Our first stop was at Bandar Seri Begawan waterfront in the center of the downtown area. It overlooks the Water Village across the Brunei River, where 30,000 people live in houses on stilts. The village consists of an assortment of homes, restaurants, mosques, shops and hospitals connected by wooden boardwalks. People have lived in the Water Village for over 1,300 years, and it is only accessible by boat and water taxi. The water taxis are wild little speed boats with outboard motors that dart back and forth between the docks on both sides of the river as they look for passengers.

Our next stop was a brief one to see the prime minister’s office from afar. Remember, the sultan is the prime minister, so his office is a whopper. Even though it was Sunday, it looked like there was a lot going on.

Then, it was off to drive by the sultan’s sister’s residence. As we drove down the street, it looked just like every royal subdivision where the houses are about half the size of Opryland. The crown prince, the sultan-to-be someday, lives right across the street not more than a toss of a newspaper away (if that newspaper was delivered by a cannon.)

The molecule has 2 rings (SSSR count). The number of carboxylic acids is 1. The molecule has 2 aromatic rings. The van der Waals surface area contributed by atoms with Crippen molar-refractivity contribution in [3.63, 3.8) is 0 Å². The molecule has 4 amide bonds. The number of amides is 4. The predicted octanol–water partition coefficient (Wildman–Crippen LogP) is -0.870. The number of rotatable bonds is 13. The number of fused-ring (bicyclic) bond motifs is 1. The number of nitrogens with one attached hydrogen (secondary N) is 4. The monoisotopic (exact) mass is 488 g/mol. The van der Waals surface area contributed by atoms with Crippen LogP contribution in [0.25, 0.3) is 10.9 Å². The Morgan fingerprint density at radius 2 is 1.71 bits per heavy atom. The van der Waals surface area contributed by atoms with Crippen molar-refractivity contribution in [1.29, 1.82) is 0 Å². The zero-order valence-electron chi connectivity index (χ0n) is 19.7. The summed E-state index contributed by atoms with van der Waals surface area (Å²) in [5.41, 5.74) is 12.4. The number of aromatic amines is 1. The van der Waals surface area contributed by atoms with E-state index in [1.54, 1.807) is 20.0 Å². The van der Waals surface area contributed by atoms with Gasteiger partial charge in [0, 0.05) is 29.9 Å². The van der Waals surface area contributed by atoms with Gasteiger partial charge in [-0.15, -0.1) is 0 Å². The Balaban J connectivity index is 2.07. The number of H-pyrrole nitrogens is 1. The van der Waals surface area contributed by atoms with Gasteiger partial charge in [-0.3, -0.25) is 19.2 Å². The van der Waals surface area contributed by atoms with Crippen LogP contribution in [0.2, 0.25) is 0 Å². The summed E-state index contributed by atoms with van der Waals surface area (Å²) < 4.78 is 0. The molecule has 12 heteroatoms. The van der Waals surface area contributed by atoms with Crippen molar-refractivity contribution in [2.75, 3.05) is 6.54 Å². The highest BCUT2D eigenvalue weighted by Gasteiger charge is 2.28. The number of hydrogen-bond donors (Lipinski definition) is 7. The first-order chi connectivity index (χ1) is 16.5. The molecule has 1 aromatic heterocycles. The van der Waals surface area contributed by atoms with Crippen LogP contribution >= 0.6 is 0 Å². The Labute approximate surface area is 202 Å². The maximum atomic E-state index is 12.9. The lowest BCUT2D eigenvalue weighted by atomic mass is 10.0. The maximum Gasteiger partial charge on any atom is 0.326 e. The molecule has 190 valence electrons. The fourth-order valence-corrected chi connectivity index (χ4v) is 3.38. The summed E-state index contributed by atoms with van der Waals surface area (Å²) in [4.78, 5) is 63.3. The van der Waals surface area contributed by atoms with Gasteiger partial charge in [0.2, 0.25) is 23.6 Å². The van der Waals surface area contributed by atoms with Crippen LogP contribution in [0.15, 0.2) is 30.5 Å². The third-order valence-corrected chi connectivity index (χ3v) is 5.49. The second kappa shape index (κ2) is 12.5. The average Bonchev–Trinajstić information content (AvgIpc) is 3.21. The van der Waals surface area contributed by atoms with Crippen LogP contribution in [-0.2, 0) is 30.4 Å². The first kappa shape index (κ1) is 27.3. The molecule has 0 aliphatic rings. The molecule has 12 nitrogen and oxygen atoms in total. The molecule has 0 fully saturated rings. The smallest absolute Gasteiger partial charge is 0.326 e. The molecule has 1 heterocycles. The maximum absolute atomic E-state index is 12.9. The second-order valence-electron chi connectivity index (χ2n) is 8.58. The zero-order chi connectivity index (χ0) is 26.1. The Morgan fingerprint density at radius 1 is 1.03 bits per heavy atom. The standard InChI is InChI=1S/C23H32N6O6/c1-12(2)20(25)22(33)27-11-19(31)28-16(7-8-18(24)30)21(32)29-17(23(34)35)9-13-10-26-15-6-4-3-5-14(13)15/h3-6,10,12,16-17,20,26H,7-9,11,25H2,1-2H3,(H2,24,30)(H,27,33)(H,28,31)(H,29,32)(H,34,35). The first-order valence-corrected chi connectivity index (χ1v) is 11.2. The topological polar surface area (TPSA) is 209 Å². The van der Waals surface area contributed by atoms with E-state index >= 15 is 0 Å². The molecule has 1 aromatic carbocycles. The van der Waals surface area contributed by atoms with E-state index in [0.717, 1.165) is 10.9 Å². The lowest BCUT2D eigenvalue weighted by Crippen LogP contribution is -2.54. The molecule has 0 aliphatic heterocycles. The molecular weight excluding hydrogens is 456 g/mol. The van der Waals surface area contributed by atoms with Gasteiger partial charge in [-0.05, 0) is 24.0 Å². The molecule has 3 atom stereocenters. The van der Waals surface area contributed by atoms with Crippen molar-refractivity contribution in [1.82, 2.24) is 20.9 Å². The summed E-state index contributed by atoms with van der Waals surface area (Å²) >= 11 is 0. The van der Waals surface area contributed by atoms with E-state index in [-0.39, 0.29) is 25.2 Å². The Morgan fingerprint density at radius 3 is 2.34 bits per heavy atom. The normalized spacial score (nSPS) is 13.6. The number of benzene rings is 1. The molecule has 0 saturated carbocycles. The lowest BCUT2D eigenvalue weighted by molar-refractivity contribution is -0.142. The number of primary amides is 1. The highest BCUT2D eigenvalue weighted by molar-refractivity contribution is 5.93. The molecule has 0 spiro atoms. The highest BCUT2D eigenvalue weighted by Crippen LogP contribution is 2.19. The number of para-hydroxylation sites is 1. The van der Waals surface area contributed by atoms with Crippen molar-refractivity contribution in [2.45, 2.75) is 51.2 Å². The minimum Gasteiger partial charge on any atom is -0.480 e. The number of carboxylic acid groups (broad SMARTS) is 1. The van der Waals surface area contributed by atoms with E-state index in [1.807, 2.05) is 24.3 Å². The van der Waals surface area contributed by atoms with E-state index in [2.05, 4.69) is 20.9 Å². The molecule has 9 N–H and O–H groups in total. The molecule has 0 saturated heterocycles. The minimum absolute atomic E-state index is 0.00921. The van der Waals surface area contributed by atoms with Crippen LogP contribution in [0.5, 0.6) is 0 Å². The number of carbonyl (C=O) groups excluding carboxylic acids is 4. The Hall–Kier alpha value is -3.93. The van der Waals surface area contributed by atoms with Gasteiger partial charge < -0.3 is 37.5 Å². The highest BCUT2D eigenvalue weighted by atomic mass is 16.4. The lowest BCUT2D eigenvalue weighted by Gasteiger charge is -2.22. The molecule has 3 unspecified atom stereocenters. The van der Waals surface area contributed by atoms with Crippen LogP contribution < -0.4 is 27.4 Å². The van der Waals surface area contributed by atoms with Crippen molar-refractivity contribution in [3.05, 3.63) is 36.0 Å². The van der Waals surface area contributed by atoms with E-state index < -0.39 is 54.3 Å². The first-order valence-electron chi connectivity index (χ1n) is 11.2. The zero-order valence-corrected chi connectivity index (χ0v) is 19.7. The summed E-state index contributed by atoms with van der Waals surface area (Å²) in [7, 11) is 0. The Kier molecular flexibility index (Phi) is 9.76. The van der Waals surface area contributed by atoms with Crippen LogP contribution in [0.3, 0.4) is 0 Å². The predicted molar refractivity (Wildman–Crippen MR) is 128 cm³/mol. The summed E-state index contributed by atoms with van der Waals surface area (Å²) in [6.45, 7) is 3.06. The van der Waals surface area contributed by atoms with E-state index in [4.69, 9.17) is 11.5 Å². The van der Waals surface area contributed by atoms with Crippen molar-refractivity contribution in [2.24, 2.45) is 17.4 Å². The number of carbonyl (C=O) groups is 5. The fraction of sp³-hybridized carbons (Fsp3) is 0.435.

Not far from the royal residences is Jerudong Park, a billion-dollar amusement park that was funded by the government. For some time, admission to the park was free until the cost of its upkeep was finally realized. One final curiosity we saw was the crystal arch at the park’s entrance, which looks like an enormous diamond ring and has a seven-ton replica of a diamond at the top.

Finally, the big treat of the day was tea at the Royal Polo Ground and Polo Club, which resembles a country club in Beverly Hills and is surrounded by stables for 100 horses and the polo grounds. We went through the main entrance and up a wide stairway with golden carpet to see the two-story ballroom. We had had dinner in that ballroom on a previous world cruise, and it looked just as elegant as before.

Brunei Grand Mosque.

Back on the first floor where there is a less formal dining room, we were served lovely finger sandwiches, sweets and tea. Though it is an elegant place, they do have a souvenir counter where Polo Club ball caps and other souvenirs related to the sport are for sale.

It was too bad we didn’t have time to visit the Royal Regalia Museum. Visitors are free to wander through exhibits of luxurious items from the Sultan’s lavish coronation and other celebrations. Oh well. There may be another chance some other time.